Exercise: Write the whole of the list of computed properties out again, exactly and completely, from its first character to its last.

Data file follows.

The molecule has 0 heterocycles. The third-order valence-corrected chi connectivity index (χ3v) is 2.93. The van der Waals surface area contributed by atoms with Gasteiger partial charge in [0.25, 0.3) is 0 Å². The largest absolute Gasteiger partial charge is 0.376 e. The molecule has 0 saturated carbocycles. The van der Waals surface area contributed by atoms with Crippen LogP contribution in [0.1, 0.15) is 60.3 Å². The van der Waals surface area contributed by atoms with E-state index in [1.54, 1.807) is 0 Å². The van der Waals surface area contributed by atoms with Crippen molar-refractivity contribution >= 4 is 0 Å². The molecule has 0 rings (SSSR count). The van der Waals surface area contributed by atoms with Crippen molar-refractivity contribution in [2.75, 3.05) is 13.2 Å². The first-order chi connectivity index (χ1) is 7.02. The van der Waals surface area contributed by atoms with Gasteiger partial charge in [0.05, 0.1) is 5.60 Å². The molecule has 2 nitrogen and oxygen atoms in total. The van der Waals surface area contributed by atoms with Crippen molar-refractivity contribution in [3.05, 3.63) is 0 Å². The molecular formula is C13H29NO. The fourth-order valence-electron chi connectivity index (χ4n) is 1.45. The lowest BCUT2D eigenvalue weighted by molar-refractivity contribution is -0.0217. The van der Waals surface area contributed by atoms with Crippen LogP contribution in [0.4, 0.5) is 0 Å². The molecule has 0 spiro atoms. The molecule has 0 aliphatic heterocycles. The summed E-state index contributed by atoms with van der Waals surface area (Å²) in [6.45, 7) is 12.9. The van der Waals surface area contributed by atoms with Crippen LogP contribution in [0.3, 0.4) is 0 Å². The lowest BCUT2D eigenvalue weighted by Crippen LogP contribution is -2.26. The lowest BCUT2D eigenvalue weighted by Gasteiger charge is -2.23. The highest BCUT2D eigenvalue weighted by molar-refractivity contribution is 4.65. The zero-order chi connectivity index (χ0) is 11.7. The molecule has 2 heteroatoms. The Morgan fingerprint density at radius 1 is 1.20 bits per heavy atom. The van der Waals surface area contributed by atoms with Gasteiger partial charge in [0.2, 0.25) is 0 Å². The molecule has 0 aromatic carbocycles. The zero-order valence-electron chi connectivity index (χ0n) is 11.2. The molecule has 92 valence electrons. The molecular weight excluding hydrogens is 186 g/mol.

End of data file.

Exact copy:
The molecule has 0 heterocycles. The third-order valence-corrected chi connectivity index (χ3v) is 2.93. The van der Waals surface area contributed by atoms with Gasteiger partial charge in [0.25, 0.3) is 0 Å². The largest absolute Gasteiger partial charge is 0.376 e. The molecule has 0 saturated carbocycles. The van der Waals surface area contributed by atoms with Crippen LogP contribution in [0.1, 0.15) is 60.3 Å². The van der Waals surface area contributed by atoms with E-state index in [1.54, 1.807) is 0 Å². The van der Waals surface area contributed by atoms with Crippen molar-refractivity contribution >= 4 is 0 Å². The molecule has 0 rings (SSSR count). The van der Waals surface area contributed by atoms with Crippen molar-refractivity contribution in [2.75, 3.05) is 13.2 Å². The first-order chi connectivity index (χ1) is 7.02. The van der Waals surface area contributed by atoms with Gasteiger partial charge in [0.05, 0.1) is 5.60 Å². The molecule has 2 nitrogen and oxygen atoms in total. The van der Waals surface area contributed by atoms with Crippen molar-refractivity contribution in [3.05, 3.63) is 0 Å². The molecular formula is C13H29NO. The fourth-order valence-electron chi connectivity index (χ4n) is 1.45. The lowest BCUT2D eigenvalue weighted by molar-refractivity contribution is -0.0217. The van der Waals surface area contributed by atoms with Crippen LogP contribution in [0.4, 0.5) is 0 Å². The molecule has 0 spiro atoms. The molecule has 0 aliphatic heterocycles. The summed E-state index contributed by atoms with van der Waals surface area (Å²) in [6.45, 7) is 12.9. The van der Waals surface area contributed by atoms with Crippen LogP contribution in [0.3, 0.4) is 0 Å². The lowest BCUT2D eigenvalue weighted by Crippen LogP contribution is -2.26. The lowest BCUT2D eigenvalue weighted by Gasteiger charge is -2.23. The highest BCUT2D eigenvalue weighted by molar-refractivity contribution is 4.65. The zero-order chi connectivity index (χ0) is 11.7. The molecule has 2 heteroatoms. The Morgan fingerprint density at radius 1 is 1.20 bits per heavy atom. The van der Waals surface area contributed by atoms with Gasteiger partial charge in [0.2, 0.25) is 0 Å². The molecule has 0 aromatic carbocycles. The zero-order valence-electron chi connectivity index (χ0n) is 11.2. The molecule has 92 valence electrons. The molecular weight excluding hydrogens is 186 g/mol.